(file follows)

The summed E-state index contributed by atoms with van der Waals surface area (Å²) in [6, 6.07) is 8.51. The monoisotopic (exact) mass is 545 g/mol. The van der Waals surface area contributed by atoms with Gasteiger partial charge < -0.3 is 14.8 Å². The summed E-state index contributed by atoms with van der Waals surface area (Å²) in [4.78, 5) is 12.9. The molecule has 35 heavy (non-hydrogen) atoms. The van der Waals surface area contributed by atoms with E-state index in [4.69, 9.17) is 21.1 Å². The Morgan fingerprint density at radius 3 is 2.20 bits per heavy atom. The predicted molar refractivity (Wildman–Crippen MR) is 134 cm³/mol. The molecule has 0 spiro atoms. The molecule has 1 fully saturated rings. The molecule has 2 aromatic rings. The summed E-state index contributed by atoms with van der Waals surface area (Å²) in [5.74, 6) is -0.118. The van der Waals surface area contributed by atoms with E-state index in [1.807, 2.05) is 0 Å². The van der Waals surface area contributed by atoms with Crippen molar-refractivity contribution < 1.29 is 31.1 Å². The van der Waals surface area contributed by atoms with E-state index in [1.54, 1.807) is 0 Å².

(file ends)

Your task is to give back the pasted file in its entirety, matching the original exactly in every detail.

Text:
The summed E-state index contributed by atoms with van der Waals surface area (Å²) in [6, 6.07) is 8.51. The monoisotopic (exact) mass is 545 g/mol. The van der Waals surface area contributed by atoms with Gasteiger partial charge < -0.3 is 14.8 Å². The summed E-state index contributed by atoms with van der Waals surface area (Å²) in [4.78, 5) is 12.9. The molecule has 35 heavy (non-hydrogen) atoms. The van der Waals surface area contributed by atoms with E-state index in [4.69, 9.17) is 21.1 Å². The Morgan fingerprint density at radius 3 is 2.20 bits per heavy atom. The predicted molar refractivity (Wildman–Crippen MR) is 134 cm³/mol. The molecule has 0 spiro atoms. The molecule has 1 fully saturated rings. The molecule has 2 aromatic rings. The summed E-state index contributed by atoms with van der Waals surface area (Å²) in [5.74, 6) is -0.118. The van der Waals surface area contributed by atoms with E-state index in [1.807, 2.05) is 0 Å². The van der Waals surface area contributed by atoms with Crippen molar-refractivity contribution < 1.29 is 31.1 Å². The van der Waals surface area contributed by atoms with E-state index in [1.54, 1.807) is 0 Å².